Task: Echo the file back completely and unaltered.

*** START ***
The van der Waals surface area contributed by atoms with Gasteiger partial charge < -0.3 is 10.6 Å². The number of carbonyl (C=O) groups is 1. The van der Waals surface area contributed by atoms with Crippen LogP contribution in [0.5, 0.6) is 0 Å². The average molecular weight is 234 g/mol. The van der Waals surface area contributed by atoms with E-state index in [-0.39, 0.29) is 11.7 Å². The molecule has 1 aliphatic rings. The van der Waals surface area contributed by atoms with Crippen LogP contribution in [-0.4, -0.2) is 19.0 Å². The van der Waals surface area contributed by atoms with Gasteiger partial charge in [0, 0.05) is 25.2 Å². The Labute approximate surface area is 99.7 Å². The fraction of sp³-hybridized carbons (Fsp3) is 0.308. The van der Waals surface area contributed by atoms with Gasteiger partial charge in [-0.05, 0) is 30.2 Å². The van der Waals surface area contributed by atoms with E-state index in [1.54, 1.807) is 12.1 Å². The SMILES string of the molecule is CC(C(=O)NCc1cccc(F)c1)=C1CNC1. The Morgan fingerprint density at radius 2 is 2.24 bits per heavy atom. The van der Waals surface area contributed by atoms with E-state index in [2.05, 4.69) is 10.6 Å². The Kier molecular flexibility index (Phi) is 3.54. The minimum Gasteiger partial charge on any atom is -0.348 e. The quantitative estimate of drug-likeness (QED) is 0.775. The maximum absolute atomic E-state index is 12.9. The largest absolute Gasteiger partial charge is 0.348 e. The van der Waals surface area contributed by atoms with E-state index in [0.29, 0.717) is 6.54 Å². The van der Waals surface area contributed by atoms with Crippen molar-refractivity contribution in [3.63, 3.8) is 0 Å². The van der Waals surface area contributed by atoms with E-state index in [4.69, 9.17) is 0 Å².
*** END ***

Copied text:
The van der Waals surface area contributed by atoms with Gasteiger partial charge < -0.3 is 10.6 Å². The number of carbonyl (C=O) groups is 1. The van der Waals surface area contributed by atoms with Crippen LogP contribution in [0.5, 0.6) is 0 Å². The average molecular weight is 234 g/mol. The van der Waals surface area contributed by atoms with E-state index in [-0.39, 0.29) is 11.7 Å². The molecule has 1 aliphatic rings. The van der Waals surface area contributed by atoms with Crippen LogP contribution in [-0.4, -0.2) is 19.0 Å². The van der Waals surface area contributed by atoms with Gasteiger partial charge in [0, 0.05) is 25.2 Å². The Labute approximate surface area is 99.7 Å². The fraction of sp³-hybridized carbons (Fsp3) is 0.308. The van der Waals surface area contributed by atoms with Gasteiger partial charge in [-0.05, 0) is 30.2 Å². The van der Waals surface area contributed by atoms with E-state index in [1.54, 1.807) is 12.1 Å². The SMILES string of the molecule is CC(C(=O)NCc1cccc(F)c1)=C1CNC1. The Morgan fingerprint density at radius 2 is 2.24 bits per heavy atom. The van der Waals surface area contributed by atoms with E-state index in [2.05, 4.69) is 10.6 Å². The Kier molecular flexibility index (Phi) is 3.54. The minimum Gasteiger partial charge on any atom is -0.348 e. The quantitative estimate of drug-likeness (QED) is 0.775. The maximum absolute atomic E-state index is 12.9. The largest absolute Gasteiger partial charge is 0.348 e. The van der Waals surface area contributed by atoms with E-state index in [0.29, 0.717) is 6.54 Å². The van der Waals surface area contributed by atoms with Crippen molar-refractivity contribution in [3.63, 3.8) is 0 Å². The van der Waals surface area contributed by atoms with E-state index in [4.69, 9.17) is 0 Å².